[I]t is difficult to conceive of how an order which destroys a person’s cause of action within the limitation period, without a hearing and with no guarantee that the person will necessarily know of the outcome or consequences of their failure to register, is an order that could be thought to be “necessary to ensure that justice is done in the proceedings”…

 Moreover, there is no reason why, in my opinion, there could not be mediation in the current case without an order of the kind under challenge being required

Haselhurst, was shortly followed by a number of Federal Court of Australia decisions which were of similar effect and which appear to confirm the end of pre-settlement class closures, at least for the time being. The first decision was by Wigney in J Owners – Strata Plan No 87231 v 3A Composites GmbH (No 3)[6] in which his Honour similarly concluded that the Court did not have power under section 33ZF of the FCAA, particularly in light of the High Court decision in Brewster v BMW Australia Ltd[7]which considered the scope of the Court’s powers under section 33ZF in the context of common fund orders, and the Court of Appeal in New South Wales’ decision in Haselhurst. The Court of Appeal of New South Wales again found in Wigmans v. AMP[8]  that the Court lacked the power to make class closure orders in contemplation of settlement discussions, finding again this was contrary to “the essence of the opt out regime”.[9]

Earlier this month, in Furnell v. Shahin Enterprises Pty Ltd[10], delivered on 5 February 2021, the Court considered an attempt by the respondent to fashion class closure orders which addressed the Court’s reasoning in Haselhurst and Wigman and thereby sought to bring the orders within the Court’s power under s33ZF. For example, the orders proposed by the respondent were made “subject to the further order of the Court” (to allow unregistered group members to come forward at a later date) and did not seek any order for the release or extinguishment of group members’ claims.[11] Those matters notwithstanding, White J concluded that the Court did not have the power to make the orders sought.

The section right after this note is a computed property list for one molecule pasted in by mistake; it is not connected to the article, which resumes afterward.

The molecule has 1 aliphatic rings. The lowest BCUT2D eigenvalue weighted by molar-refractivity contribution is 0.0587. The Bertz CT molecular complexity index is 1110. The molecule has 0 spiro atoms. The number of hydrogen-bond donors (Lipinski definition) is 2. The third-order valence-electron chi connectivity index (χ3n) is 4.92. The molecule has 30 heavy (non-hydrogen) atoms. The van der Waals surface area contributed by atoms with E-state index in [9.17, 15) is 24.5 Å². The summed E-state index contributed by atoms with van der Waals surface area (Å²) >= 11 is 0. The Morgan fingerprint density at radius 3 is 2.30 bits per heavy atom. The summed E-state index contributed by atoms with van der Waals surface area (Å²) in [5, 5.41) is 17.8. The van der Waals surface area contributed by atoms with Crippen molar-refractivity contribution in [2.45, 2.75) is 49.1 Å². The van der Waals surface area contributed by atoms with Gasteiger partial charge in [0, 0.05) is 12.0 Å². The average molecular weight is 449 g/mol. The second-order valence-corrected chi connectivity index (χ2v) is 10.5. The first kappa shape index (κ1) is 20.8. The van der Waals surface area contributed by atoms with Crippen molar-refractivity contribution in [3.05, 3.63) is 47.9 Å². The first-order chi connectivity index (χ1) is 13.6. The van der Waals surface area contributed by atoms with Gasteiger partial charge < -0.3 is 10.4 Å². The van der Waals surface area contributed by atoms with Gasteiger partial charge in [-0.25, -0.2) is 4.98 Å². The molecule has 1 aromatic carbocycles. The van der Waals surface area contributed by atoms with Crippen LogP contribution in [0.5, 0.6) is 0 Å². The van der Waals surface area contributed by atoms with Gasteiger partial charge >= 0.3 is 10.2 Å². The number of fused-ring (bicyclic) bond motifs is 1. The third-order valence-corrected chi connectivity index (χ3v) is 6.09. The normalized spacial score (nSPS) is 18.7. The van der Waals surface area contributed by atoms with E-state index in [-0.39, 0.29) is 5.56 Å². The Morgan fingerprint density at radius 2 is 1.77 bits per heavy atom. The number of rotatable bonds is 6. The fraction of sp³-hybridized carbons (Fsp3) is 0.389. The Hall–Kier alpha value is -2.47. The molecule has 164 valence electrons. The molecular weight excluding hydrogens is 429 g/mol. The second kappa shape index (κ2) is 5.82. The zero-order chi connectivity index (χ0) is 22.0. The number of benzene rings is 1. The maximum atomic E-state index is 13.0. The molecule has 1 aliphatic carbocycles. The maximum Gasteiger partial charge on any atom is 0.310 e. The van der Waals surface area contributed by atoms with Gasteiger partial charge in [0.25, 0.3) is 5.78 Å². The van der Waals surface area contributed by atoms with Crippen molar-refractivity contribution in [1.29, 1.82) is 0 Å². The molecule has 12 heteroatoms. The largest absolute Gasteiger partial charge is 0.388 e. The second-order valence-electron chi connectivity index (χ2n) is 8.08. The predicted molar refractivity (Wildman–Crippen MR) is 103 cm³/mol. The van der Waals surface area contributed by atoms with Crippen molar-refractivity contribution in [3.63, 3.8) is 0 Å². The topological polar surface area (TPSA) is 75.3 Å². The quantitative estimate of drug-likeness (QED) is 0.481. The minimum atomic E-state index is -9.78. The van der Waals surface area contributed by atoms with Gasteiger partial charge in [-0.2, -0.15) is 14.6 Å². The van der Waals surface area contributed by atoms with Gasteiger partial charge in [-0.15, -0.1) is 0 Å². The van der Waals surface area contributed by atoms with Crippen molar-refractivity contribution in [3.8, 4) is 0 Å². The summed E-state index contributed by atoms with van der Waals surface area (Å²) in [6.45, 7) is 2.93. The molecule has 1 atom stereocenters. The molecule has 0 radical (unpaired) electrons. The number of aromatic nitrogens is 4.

What now - Settlement of class actions without class closure

It is firstly important to emphasise that the above decisions do not appear to impact the power of the Court to make class closure orders after settlement, pursuant to the Court’s powers under s33V and 33ZB of the FCAA, which are enlivened after settlement.[12] That is, class closure may still commence after a settlement has been reached.

It remains to be seen how the absence of class closure orders pre settlement will impact settlement discussions. Parties must now avail themselves of settlement mechanisms which were in use before the introduction of class closures including, for example, capping settlement amounts and/or applying distribution rules to ensure all Group Members are compensated fairly.[13] However, we expect settling claims with a large universe of potential group members will now be substantially more challenging.    

A return of class closure by legislation?

There is some likelihood that class closures will be re-introduced via legislation. The recently published Parliamentary Joint Committee on Corporations and Financial Services report into litigation funding and the regulation of the class action industry considered the impact of the Haselfurst and 3A decisions.